Earths First Trojan Asteroid Discovered
July 29, 2011 by staff
Earths First Trojan Asteroid Discovered, A Canadian astronomer 20 years of search has finally been rewarded with the discovery of a Trojan asteroid called – a rock the size of several football fields is effectively mounted in tandem with Earth in its orbit around the sun. Dr. Martin Connors, who has a Canada Research Chair in Space Science at the University of Athabasca, led the team that discovered the asteroid using NASA’s orbiting telescope.
Although there are many types of asteroids orbiting the sun, most moves at its own speed. “This goes to the same speed as the Earth remains very equidistant from Earth, but is moving in our own orbit, that’s what makes it special,” Connors told CTV Canada AM.
The rock, called 2010 TK7, it is estimated that between 200 and 300 meters in diameter and is in a serious sweet spot, just ahead of the Earth – in fact locked in a gravitational balancing act between the planet and the sun.
As a result, it poses no danger to Earth, he said. Astronomers are excited Trojans because they represent one of the best chances of getting an astronaut on an asteroid – one of the objectives stated in the future of NASA, now that the shuttle program was mothballed.
Unlike other asteroids, the Trojans are stable and predictable, and relatively close to Earth. Other Trojans have been discovered around Jupiter, Neptune and Mars.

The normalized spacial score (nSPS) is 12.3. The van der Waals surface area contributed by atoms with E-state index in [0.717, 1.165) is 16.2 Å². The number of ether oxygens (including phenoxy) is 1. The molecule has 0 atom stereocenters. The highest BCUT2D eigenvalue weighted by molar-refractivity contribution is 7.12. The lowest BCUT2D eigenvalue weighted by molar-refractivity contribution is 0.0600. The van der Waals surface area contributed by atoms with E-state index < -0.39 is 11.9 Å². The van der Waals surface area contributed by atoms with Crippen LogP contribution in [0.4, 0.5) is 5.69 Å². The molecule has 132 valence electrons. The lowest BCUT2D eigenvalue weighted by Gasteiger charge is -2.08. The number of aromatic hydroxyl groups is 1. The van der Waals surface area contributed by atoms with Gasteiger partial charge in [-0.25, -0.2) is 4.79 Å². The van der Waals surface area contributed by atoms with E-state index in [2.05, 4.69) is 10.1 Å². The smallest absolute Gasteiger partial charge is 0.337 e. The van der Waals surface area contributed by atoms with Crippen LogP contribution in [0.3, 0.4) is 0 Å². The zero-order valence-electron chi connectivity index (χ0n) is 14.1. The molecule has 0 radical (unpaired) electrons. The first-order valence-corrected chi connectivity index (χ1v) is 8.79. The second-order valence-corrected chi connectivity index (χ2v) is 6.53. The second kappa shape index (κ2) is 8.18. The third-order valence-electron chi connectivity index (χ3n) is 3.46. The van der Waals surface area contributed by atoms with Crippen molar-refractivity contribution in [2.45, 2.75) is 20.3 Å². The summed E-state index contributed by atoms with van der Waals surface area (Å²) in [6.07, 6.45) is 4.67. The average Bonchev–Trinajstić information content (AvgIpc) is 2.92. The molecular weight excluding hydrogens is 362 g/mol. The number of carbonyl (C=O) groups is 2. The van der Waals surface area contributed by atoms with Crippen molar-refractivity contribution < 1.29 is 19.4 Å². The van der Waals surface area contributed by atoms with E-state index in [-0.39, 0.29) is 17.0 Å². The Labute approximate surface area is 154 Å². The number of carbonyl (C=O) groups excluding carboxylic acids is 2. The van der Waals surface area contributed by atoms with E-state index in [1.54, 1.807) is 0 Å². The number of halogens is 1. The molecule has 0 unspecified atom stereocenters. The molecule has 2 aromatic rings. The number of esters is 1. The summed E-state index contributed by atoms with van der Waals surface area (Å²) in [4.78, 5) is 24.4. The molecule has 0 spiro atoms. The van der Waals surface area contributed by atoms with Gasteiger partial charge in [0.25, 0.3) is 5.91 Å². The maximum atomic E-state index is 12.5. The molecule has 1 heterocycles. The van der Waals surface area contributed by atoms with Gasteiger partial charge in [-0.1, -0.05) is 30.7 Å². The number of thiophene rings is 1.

Connors said 2010 TK7 tilts, and therefore it is unlikely that a candidate for the visit of an astronaut. But its discovery makes it very likely that other Trojans also shares Earth’s orbit, which might make better candidates for a landing.
“If the U.S. economy will not collapse, possibly we have space travel in the future and is a stated goal of sending astronauts to an asteroid and this type of asteroid could be a very good to go,” he said.
A successful landing, he said, could help solve mysteries about the origin of Earth and answer questions about whether the asteroids could be used as a source of important minerals.
Because the Trojans are caught between their host planet and the sun, which are accessible only to a small window every night and morning hours. As a result, a space telescope such as wide-field Infrared Explorer NASA Survey is typically necessary to identify them.
2010 TK7 currently about 80 million miles from Earth.
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